As long as the customer and the outsourcing contact center work together harmoniously, no one remembers what is written in the contract. Of course, with the exception of prices and SLA (not to be confused with the Service Level availability indicator. SLA stands for Service Level Agreement, an agreement on the level of services provided, this document is an annex to the contract, which contains all the KPIs of the project and some other details, for example, the order alerting each other about incidents). But if something starts to go wrong, the customer and the contractor, hereinafter referred to as the "parties", return to what is fixed on paper. And what the customer needs is not always fixed, because, as a rule, the source text of the outsourcer is submitted for approval, and the customer often does not know in advance what may be needed. This note does not cover the mandatory things that need to be described, for example, the reporting format or the scenario of the conversation between the operator and the subscriber. Here we will focus on the essential nuances, the knowledge of which may be useful to the customer.
1. Requirements for OCC employees
Qualification requirements for all OCC employees involved in the project, except for IT specialists, should be agreed and approved. Similarly, the requirements for the admission of personnel to work should be approved (this is not the same thing, qualifications are what they taught, and admission is how they passed the exam). It is necessary to stipulate the right of the customer to submit for removal from the project employees who do not meet these requirements. By the way, this is a fairly common problem: the customer is not satisfied with a particular operator, supervisor or project manager, and there is no way to remove him. Although it is necessary to make a reservation that the reason for such a situation in relation to the leadership is personal hostility in 90% of cases. To the above, you need to make a small reservation: sometimes a project needs to be launched quickly, in principle everything is clear to everyone, including the requirements for personnel, but there is simply no time to document all this. In such a situation, I recommend fixing in the contract the terms during which the documents listed here and below will be prepared.
2. Control of training of operators
The customer must have the unconditional right to determine the composition, content and everything else related to the curriculum for his project. And also be present during training, mentoring and examinations, send their trainers to train operators. As obvious as it may seem, I have seen cases where ACC refused to accept coaches at their venues, referring to the protection of trade secrets of other customers, the protection of their own know-how and other considerations in the same vein. I suspect that “on the ground” there was just a terrible mess. Therefore, write down these rights and add a clause stating that if for any reason it is impossible or difficult at the contractor’s site, then it is carried out at the customer’s site, but the transfer of operators to the place, providing communication (in case of remote work) and replacing operators for the duration of training from mandatory compliance with SLA requirements. By the way, the requirements for evaluating learning outcomes should also be described. How else, for example, to understand: if the exam for admission to work passes 75% of the group – is it good or bad? And if the group consisted of, say, 3 people and one did not pass? Another point, if the training is carried out by an outsourcer, then it is highly desirable to receive a paper from the customer stating that the coach has undergone appropriate training, and the customer does not mind his admission to work.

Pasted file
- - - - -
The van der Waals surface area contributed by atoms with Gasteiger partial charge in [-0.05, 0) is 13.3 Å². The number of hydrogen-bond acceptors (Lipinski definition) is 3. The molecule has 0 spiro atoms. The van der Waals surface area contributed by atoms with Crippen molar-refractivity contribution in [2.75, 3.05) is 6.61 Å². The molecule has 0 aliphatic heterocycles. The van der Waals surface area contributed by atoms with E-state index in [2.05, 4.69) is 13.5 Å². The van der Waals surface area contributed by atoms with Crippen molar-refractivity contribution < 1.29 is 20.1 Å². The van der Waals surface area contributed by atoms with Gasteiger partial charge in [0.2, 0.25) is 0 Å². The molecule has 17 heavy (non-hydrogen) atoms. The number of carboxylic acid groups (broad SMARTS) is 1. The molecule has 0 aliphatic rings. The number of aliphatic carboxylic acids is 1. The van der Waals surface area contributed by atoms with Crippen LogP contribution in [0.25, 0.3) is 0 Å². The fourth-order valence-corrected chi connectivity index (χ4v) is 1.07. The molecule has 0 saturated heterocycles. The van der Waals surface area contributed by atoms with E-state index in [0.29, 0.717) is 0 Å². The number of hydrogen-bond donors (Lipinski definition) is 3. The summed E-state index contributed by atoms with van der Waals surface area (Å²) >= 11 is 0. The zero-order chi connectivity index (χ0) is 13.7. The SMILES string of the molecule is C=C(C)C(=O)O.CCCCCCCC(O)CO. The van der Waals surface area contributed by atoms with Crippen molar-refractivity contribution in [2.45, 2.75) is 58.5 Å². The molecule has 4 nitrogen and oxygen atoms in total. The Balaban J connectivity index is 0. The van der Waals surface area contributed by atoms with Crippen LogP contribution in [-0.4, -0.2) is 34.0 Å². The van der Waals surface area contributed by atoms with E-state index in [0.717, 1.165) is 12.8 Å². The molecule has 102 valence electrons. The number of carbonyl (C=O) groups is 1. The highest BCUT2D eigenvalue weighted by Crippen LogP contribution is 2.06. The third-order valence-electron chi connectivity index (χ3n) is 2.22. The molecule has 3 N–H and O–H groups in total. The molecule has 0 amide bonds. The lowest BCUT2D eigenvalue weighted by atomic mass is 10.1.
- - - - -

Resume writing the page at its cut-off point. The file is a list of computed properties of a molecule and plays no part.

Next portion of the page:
3. Informing about emergency situations
It is necessary to describe the procedure for informing customers about emergency situations that are not provided for by scenarios and the knowledge base, and it is necessary to directly prescribe the financial responsibility of the OCC for each identified case that “left in the shadows”. They do not do this, and this is critically important, because a non-standard question or statement by a subscriber can lead to legally significant consequences, reputational risks, and excessive costs. And one more thing: many clients themselves strive to help when they talk about their experience: “the form on your site does not work”, “it’s slippery on the porch of your outlet”, in general, they give out a lot of useful information. But with the exception of particularly high-profile cases, such as “I’ll write to the prosecutor’s office about you now,” if the information reaches the customer, it is in the form of a brief commentary on the audio recording, often not exactly corresponding to what the client said. “The form on your site does not work” turns into “you have a bad / inconvenient site”. We once set up an experiment with colleagues, out of 100 comments of this kind, only 26 were correctly recorded, in other cases the meaning was distorted beyond recognition. At the same time, the operators had clear instructions to record what the client said verbatim.
A calendar plan of measures aimed at reducing the contact processing time (AHT, Average Handling Time) should be proposed to the contract. Moreover, not just the target AHT values, but specific measures and those responsible for them should be indicated there. If the OCC cannot draw up such a plan, or at least help in its preparation, do not give the project there, the company is not qualified enough to solve problems of any complexity. In total, the above measures will help to avoid typical conflict situations with the service provider and build organic work with him.
Dmitry Galkin, independent consultant on the creation and management of contact centers